Phytophthora Root and Stem Rot

Phytophthora root and stem rot is a significant disease affecting soybeans across Latham Country. It can kill and damage seedlings and plants from planting almost through harvest. This disease especially favors saturated conditions early in the growing season.

You’re most likely to find Phytophthora in the following places:

  • Low, wet spots in a field
  • Fields with high clay content
  • Fields that have been in no-till for a few years
  • Weedy areas that may be the result of stand reduction earlier in the season

Begin scouting as early as emergence where soils are saturated by heavy rains following planting. Where gaps in the row appear, carefully dig down to the seed zone. Infected seeds may rot before germination. Others may germinate but fail to make it to the surface.

In other instances, soybean plants may emerge from the soil and then die. These dying or dead plants often show a “pinching” of the stem just at or slightly below the soil line. This symptom is commonly referred to as damping-off.
Phytophthora Daren Mueller 20 1300x867

If damping-off is a problem in the spring, watch for Phytophthora infection following rainy periods later in the season. The stem rot phase is easily recognizable by the presence of a distinct chocolate-brown lesion moving up the stem from the soil line. Initially, the upper stem of the plant may remain green. The plant will eventually wilt, turn yellow, and then die with leaves remaining attached.

The root rot phase of Phytophthora is not as readily recognized as the stem rot phase. Infected plants can be stunted and less vigorous, although this is hard to spot unless the infected plants are near a healthy comparison. A close inspection of the root system will reveal a significant reduction in the number of secondary roots and fine root hairs that help the plant take up moisture and nutrients. Plants with the root rot phase may mature a week or two earlier than healthy plants in the field.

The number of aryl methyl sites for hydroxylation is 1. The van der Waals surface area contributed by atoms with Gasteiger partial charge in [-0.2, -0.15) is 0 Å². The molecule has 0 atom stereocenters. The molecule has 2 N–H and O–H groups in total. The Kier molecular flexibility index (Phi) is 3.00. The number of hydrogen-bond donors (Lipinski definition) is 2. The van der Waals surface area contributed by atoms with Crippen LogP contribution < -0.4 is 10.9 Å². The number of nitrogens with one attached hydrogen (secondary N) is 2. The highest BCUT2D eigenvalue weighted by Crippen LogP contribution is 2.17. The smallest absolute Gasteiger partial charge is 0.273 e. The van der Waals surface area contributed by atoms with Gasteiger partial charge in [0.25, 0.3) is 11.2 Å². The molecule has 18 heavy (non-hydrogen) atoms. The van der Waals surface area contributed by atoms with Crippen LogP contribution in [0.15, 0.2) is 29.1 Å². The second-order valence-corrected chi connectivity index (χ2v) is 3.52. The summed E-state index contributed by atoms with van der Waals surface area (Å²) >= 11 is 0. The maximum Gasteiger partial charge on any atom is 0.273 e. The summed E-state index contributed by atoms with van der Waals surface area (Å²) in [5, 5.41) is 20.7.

Many soybean varieties have resistance genes. The most common group of genes are known as Rps genes (“Resistant to Phytophthora sojae”). Varieties with “stacked” genes can show significantly higher resistance to Phytophthora. Specific information on PRR genes for each of Latham® soybean varieties is included in our 2023 Seed Guide.

Using Latham’s SoyShield® and SoyShield Plus seed treatments is a proven, effective way to protect against early-season diseases like Phytophthora. Using our seed treatment gives you the confidence and flexibility for a strong start to the growing season.


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